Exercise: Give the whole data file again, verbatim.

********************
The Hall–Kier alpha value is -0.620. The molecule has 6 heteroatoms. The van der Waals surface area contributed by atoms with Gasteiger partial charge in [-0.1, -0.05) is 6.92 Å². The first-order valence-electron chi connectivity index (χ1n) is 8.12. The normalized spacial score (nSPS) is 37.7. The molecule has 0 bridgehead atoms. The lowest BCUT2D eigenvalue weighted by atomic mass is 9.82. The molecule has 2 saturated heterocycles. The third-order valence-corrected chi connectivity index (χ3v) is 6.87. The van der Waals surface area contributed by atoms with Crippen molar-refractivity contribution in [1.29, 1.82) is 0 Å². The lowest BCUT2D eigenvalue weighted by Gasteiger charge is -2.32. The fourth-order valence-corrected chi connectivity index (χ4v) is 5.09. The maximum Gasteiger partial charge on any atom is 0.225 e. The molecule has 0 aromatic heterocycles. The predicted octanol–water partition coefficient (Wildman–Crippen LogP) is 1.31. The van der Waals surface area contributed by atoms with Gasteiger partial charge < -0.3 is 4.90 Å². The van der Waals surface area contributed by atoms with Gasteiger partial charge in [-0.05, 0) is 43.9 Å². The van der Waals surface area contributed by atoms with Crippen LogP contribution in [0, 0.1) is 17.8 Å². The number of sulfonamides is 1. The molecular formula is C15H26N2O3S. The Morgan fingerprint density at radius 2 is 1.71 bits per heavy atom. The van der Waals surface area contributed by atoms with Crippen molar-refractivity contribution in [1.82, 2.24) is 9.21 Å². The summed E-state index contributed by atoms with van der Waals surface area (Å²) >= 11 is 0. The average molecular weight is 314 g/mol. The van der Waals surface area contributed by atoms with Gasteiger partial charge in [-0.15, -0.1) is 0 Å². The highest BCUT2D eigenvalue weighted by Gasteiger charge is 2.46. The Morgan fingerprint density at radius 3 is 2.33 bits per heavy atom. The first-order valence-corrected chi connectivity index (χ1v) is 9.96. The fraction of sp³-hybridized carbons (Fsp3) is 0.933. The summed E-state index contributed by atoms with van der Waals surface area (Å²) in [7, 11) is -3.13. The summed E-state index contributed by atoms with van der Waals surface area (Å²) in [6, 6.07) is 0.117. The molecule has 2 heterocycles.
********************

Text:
The Hall–Kier alpha value is -0.620. The molecule has 6 heteroatoms. The van der Waals surface area contributed by atoms with Gasteiger partial charge in [-0.1, -0.05) is 6.92 Å². The first-order valence-electron chi connectivity index (χ1n) is 8.12. The normalized spacial score (nSPS) is 37.7. The molecule has 0 bridgehead atoms. The lowest BCUT2D eigenvalue weighted by atomic mass is 9.82. The molecule has 2 saturated heterocycles. The third-order valence-corrected chi connectivity index (χ3v) is 6.87. The van der Waals surface area contributed by atoms with Crippen molar-refractivity contribution in [1.29, 1.82) is 0 Å². The lowest BCUT2D eigenvalue weighted by Gasteiger charge is -2.32. The fourth-order valence-corrected chi connectivity index (χ4v) is 5.09. The maximum Gasteiger partial charge on any atom is 0.225 e. The molecule has 0 aromatic heterocycles. The predicted octanol–water partition coefficient (Wildman–Crippen LogP) is 1.31. The van der Waals surface area contributed by atoms with Gasteiger partial charge < -0.3 is 4.90 Å². The van der Waals surface area contributed by atoms with Gasteiger partial charge in [-0.05, 0) is 43.9 Å². The van der Waals surface area contributed by atoms with Crippen LogP contribution in [0, 0.1) is 17.8 Å². The number of sulfonamides is 1. The molecular formula is C15H26N2O3S. The Morgan fingerprint density at radius 2 is 1.71 bits per heavy atom. The van der Waals surface area contributed by atoms with Crippen molar-refractivity contribution in [1.82, 2.24) is 9.21 Å². The summed E-state index contributed by atoms with van der Waals surface area (Å²) >= 11 is 0. The average molecular weight is 314 g/mol. The van der Waals surface area contributed by atoms with Gasteiger partial charge in [-0.15, -0.1) is 0 Å². The highest BCUT2D eigenvalue weighted by Gasteiger charge is 2.46. The Morgan fingerprint density at radius 3 is 2.33 bits per heavy atom. The first-order valence-corrected chi connectivity index (χ1v) is 9.96. The fraction of sp³-hybridized carbons (Fsp3) is 0.933. The summed E-state index contributed by atoms with van der Waals surface area (Å²) in [7, 11) is -3.13. The summed E-state index contributed by atoms with van der Waals surface area (Å²) in [6, 6.07) is 0.117. The molecule has 2 heterocycles.